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Italian Petit Verdot. Not SO unusual

World ItaliaWho would ever think, especially in recent times, that Italy could claim to be an innovative country in winemaking? In the old as in the new world of wine, the so called Belpaese is synonymous with extremely old-fashioned, bold and earthy red wines often related to stories about medieval noble houses or fascinating conquerors.
Since a couple of decades Italian winemaking has evolved to reach the great standards set by the French, and it is getting very common nowadays to see that such progress has evolved to also please the ever changing taste of the consumers. This can be seen as negative, but to explain the phenomenon we can simply associate winemaking to fashion, another stronghold in the Italian business: a massive production, supported by unique research in technologies, “raw materials”, marketing and so on…
Searching more deeply, though, we can discover a multitude of less known wines of good quality.
This is the case of many lesser known producers, who are now (fortunately) not “stepping back” to the old heritage, but are using research to make better wines, pleasant for the palate but still strictly products of the earth. Consequentially, alongside the infinite indigenous varietals present in Italy, their aim is to discover new horizons and take up new challenges.

Petit Verdot
One of them is Lorenzo Zonin, a young winemaker with a surname that in the world of wine means above all two things: tradition and excellence.
Lorenzo comes from the northeast region of Italy, where his family from generations onwards has become a reference in the production of historical wines such as Amarones and Proseccos. After many experiences in the key wine districts around the country, surrounded by the very finest experts in the field, his willing to accept new challenges led him to the southwest of Tuscany (Maremma, land famous for the Morellino and some of the most interesting Super Tuscans) where he now runs his own project: Podere San Cristoforo. And here is where he grows Petit Verdot, from which he makes his top wine, named after the Podere (Domaine). The rest of his production consists of only another grape: Sangiovese.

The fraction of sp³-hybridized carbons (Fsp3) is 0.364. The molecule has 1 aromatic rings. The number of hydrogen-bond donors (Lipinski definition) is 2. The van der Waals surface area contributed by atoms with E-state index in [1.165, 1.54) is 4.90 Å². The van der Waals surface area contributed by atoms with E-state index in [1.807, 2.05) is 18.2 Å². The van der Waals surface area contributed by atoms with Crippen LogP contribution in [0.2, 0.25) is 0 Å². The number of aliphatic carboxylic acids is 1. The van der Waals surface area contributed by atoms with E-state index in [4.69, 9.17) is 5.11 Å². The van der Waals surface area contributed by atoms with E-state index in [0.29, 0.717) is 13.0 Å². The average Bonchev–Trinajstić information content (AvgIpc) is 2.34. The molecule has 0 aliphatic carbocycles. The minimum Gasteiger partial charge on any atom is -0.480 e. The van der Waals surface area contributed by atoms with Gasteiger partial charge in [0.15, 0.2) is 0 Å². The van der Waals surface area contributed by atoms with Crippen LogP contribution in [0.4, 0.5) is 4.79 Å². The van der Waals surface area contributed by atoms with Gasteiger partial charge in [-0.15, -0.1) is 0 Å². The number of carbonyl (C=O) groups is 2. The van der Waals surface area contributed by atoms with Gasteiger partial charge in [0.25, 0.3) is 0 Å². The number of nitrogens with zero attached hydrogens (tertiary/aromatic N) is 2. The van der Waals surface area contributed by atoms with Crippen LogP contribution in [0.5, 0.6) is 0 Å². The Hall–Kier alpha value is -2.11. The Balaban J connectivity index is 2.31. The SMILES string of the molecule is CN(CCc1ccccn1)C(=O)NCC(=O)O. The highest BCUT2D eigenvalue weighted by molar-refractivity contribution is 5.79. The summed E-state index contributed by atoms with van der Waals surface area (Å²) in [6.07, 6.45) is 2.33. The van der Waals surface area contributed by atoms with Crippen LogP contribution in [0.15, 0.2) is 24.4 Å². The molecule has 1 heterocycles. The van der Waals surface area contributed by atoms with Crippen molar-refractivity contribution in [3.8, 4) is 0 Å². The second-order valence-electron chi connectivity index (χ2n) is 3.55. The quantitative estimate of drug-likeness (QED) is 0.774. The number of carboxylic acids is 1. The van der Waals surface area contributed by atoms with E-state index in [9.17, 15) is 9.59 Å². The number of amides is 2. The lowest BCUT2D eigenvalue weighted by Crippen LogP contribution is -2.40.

Petit Verdot is a late ripening grape, used mainly in blends because of its characteristics: tannic structure, hard harvesting (and planting) and a huge suffering for humidity and cold.
It is very uncommon to see it as a stand-alone, because of these key factors. But Lorenzo, as many other Italian producers, believes that if taken seriously and with care, the “young greenish” can express a huge potential also on its own. What it needs is warm and sunny locations, and a dry terrain as gravel, typical of Maremma.
The Petit Verdot spreading is nowadays coming from the certainly most innovative regions, because of their far-seeing winemakers: Tuscany, Latium and Sicily, which have also great and very adaptable terroirs.

The “fashion trend” researched by these innovative producers now launching Petit Verdot made on its own is to let discover new tastes and products, especially for the restaurants’ wine lists worldwide, in the aim of new combinations and matching with ever changing cuisine styles.

The following tasting is intended to put in evidence these unknown gems (even in Italy) in order to show a new and different aim in winemaking, as wished by many producers, but also from the always demanding consumers themselves.

Yoel Abarbanel
Podere San Cristoforo

Associazione della Sommellerie Professionale Italiana
Pdt : Giuseppe Vaccarini
Via Simone d’Orsenigo 1
20135 Milano Italy
Tél. : +39 02 8738 3831